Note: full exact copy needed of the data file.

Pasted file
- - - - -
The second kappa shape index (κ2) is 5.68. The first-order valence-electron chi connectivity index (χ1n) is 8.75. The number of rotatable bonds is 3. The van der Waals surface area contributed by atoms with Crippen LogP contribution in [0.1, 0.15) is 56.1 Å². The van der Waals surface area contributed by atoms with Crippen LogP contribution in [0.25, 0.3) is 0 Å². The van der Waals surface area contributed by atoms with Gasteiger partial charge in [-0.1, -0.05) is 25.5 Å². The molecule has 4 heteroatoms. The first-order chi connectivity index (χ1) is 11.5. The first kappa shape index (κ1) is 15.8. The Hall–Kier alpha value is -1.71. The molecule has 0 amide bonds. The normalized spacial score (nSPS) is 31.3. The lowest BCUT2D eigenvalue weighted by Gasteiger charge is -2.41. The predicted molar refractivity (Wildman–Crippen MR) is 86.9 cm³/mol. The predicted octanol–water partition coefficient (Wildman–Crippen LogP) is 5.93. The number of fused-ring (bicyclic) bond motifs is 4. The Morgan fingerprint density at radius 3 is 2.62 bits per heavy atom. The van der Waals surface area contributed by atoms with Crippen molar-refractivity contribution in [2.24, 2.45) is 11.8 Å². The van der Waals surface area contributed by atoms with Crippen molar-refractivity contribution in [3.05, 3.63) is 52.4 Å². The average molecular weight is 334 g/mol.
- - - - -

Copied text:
The second kappa shape index (κ2) is 5.68. The first-order valence-electron chi connectivity index (χ1n) is 8.75. The number of rotatable bonds is 3. The van der Waals surface area contributed by atoms with Crippen LogP contribution in [0.1, 0.15) is 56.1 Å². The van der Waals surface area contributed by atoms with Crippen LogP contribution in [0.25, 0.3) is 0 Å². The van der Waals surface area contributed by atoms with Gasteiger partial charge in [-0.1, -0.05) is 25.5 Å². The molecule has 4 heteroatoms. The first-order chi connectivity index (χ1) is 11.5. The first kappa shape index (κ1) is 15.8. The Hall–Kier alpha value is -1.71. The molecule has 0 amide bonds. The normalized spacial score (nSPS) is 31.3. The lowest BCUT2D eigenvalue weighted by Gasteiger charge is -2.41. The predicted molar refractivity (Wildman–Crippen MR) is 86.9 cm³/mol. The predicted octanol–water partition coefficient (Wildman–Crippen LogP) is 5.93. The number of fused-ring (bicyclic) bond motifs is 4. The Morgan fingerprint density at radius 3 is 2.62 bits per heavy atom. The van der Waals surface area contributed by atoms with Crippen molar-refractivity contribution in [2.24, 2.45) is 11.8 Å². The van der Waals surface area contributed by atoms with Crippen molar-refractivity contribution in [3.05, 3.63) is 52.4 Å². The average molecular weight is 334 g/mol.